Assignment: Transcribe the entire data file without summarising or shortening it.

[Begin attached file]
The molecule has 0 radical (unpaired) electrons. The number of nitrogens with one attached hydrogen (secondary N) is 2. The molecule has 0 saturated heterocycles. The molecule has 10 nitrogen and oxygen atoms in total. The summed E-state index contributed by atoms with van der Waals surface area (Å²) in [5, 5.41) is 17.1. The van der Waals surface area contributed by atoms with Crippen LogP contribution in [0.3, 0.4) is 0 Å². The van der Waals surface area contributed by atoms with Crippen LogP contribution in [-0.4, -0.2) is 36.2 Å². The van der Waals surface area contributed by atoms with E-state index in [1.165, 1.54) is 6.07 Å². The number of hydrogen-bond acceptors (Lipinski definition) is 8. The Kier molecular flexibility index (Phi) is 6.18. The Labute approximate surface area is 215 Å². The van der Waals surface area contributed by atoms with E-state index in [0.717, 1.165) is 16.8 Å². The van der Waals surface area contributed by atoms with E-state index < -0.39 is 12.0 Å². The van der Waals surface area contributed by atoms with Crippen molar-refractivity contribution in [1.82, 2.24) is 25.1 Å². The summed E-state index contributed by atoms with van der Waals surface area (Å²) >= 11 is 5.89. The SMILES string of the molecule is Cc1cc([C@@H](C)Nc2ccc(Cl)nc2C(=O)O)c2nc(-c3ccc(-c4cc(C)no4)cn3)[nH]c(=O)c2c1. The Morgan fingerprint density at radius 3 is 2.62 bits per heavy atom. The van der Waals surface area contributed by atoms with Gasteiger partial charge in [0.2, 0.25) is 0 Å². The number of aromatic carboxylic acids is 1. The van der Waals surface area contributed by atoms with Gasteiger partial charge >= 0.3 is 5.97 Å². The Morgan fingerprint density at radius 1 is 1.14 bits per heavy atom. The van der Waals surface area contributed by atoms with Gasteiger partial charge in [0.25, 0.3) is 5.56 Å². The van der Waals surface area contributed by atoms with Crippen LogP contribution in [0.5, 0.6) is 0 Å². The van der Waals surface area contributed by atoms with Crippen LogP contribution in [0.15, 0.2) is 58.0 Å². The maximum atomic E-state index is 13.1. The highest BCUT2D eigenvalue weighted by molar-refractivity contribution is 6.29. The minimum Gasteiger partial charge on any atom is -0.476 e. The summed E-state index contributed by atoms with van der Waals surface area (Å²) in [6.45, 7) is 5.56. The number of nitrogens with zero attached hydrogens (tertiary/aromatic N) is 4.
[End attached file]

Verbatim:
The molecule has 0 radical (unpaired) electrons. The number of nitrogens with one attached hydrogen (secondary N) is 2. The molecule has 0 saturated heterocycles. The molecule has 10 nitrogen and oxygen atoms in total. The summed E-state index contributed by atoms with van der Waals surface area (Å²) in [5, 5.41) is 17.1. The van der Waals surface area contributed by atoms with Crippen LogP contribution in [0.3, 0.4) is 0 Å². The van der Waals surface area contributed by atoms with Crippen LogP contribution in [-0.4, -0.2) is 36.2 Å². The van der Waals surface area contributed by atoms with E-state index in [1.165, 1.54) is 6.07 Å². The number of hydrogen-bond acceptors (Lipinski definition) is 8. The Kier molecular flexibility index (Phi) is 6.18. The Labute approximate surface area is 215 Å². The van der Waals surface area contributed by atoms with E-state index in [0.717, 1.165) is 16.8 Å². The van der Waals surface area contributed by atoms with E-state index < -0.39 is 12.0 Å². The van der Waals surface area contributed by atoms with Crippen molar-refractivity contribution in [1.82, 2.24) is 25.1 Å². The summed E-state index contributed by atoms with van der Waals surface area (Å²) >= 11 is 5.89. The SMILES string of the molecule is Cc1cc([C@@H](C)Nc2ccc(Cl)nc2C(=O)O)c2nc(-c3ccc(-c4cc(C)no4)cn3)[nH]c(=O)c2c1. The Morgan fingerprint density at radius 3 is 2.62 bits per heavy atom. The van der Waals surface area contributed by atoms with Gasteiger partial charge in [0.2, 0.25) is 0 Å². The number of aromatic carboxylic acids is 1. The van der Waals surface area contributed by atoms with Gasteiger partial charge >= 0.3 is 5.97 Å². The Morgan fingerprint density at radius 1 is 1.14 bits per heavy atom. The van der Waals surface area contributed by atoms with Gasteiger partial charge in [0.25, 0.3) is 5.56 Å². The van der Waals surface area contributed by atoms with Crippen LogP contribution in [0.5, 0.6) is 0 Å². The van der Waals surface area contributed by atoms with Crippen LogP contribution in [0.15, 0.2) is 58.0 Å². The maximum atomic E-state index is 13.1. The highest BCUT2D eigenvalue weighted by molar-refractivity contribution is 6.29. The minimum Gasteiger partial charge on any atom is -0.476 e. The summed E-state index contributed by atoms with van der Waals surface area (Å²) in [6.45, 7) is 5.56. The number of nitrogens with zero attached hydrogens (tertiary/aromatic N) is 4.